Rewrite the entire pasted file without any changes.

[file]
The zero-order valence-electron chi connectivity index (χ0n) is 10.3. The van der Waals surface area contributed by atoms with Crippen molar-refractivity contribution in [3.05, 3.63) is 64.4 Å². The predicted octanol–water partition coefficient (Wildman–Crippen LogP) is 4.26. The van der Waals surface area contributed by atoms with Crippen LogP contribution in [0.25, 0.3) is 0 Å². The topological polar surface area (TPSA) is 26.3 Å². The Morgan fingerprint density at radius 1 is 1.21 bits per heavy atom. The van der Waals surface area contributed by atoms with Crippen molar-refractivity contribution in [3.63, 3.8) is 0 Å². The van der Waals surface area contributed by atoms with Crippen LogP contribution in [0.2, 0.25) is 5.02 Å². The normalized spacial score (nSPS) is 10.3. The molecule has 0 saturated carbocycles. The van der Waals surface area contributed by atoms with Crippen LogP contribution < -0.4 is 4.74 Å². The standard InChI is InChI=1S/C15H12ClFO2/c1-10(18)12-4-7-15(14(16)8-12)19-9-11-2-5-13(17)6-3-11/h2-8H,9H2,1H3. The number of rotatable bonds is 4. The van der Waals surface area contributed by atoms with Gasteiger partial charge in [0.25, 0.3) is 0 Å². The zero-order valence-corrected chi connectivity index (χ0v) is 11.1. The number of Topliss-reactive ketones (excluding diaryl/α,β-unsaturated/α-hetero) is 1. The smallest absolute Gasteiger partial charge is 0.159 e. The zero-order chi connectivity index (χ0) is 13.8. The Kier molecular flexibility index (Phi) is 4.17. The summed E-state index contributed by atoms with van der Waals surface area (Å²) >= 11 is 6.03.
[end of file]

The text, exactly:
The zero-order valence-electron chi connectivity index (χ0n) is 10.3. The van der Waals surface area contributed by atoms with Crippen molar-refractivity contribution in [3.05, 3.63) is 64.4 Å². The predicted octanol–water partition coefficient (Wildman–Crippen LogP) is 4.26. The van der Waals surface area contributed by atoms with Crippen LogP contribution in [0.25, 0.3) is 0 Å². The topological polar surface area (TPSA) is 26.3 Å². The Morgan fingerprint density at radius 1 is 1.21 bits per heavy atom. The van der Waals surface area contributed by atoms with Crippen molar-refractivity contribution in [3.63, 3.8) is 0 Å². The van der Waals surface area contributed by atoms with Crippen LogP contribution in [0.2, 0.25) is 5.02 Å². The normalized spacial score (nSPS) is 10.3. The molecule has 0 saturated carbocycles. The van der Waals surface area contributed by atoms with Crippen LogP contribution < -0.4 is 4.74 Å². The standard InChI is InChI=1S/C15H12ClFO2/c1-10(18)12-4-7-15(14(16)8-12)19-9-11-2-5-13(17)6-3-11/h2-8H,9H2,1H3. The number of rotatable bonds is 4. The van der Waals surface area contributed by atoms with Gasteiger partial charge in [0.25, 0.3) is 0 Å². The zero-order valence-corrected chi connectivity index (χ0v) is 11.1. The number of Topliss-reactive ketones (excluding diaryl/α,β-unsaturated/α-hetero) is 1. The smallest absolute Gasteiger partial charge is 0.159 e. The zero-order chi connectivity index (χ0) is 13.8. The Kier molecular flexibility index (Phi) is 4.17. The summed E-state index contributed by atoms with van der Waals surface area (Å²) >= 11 is 6.03.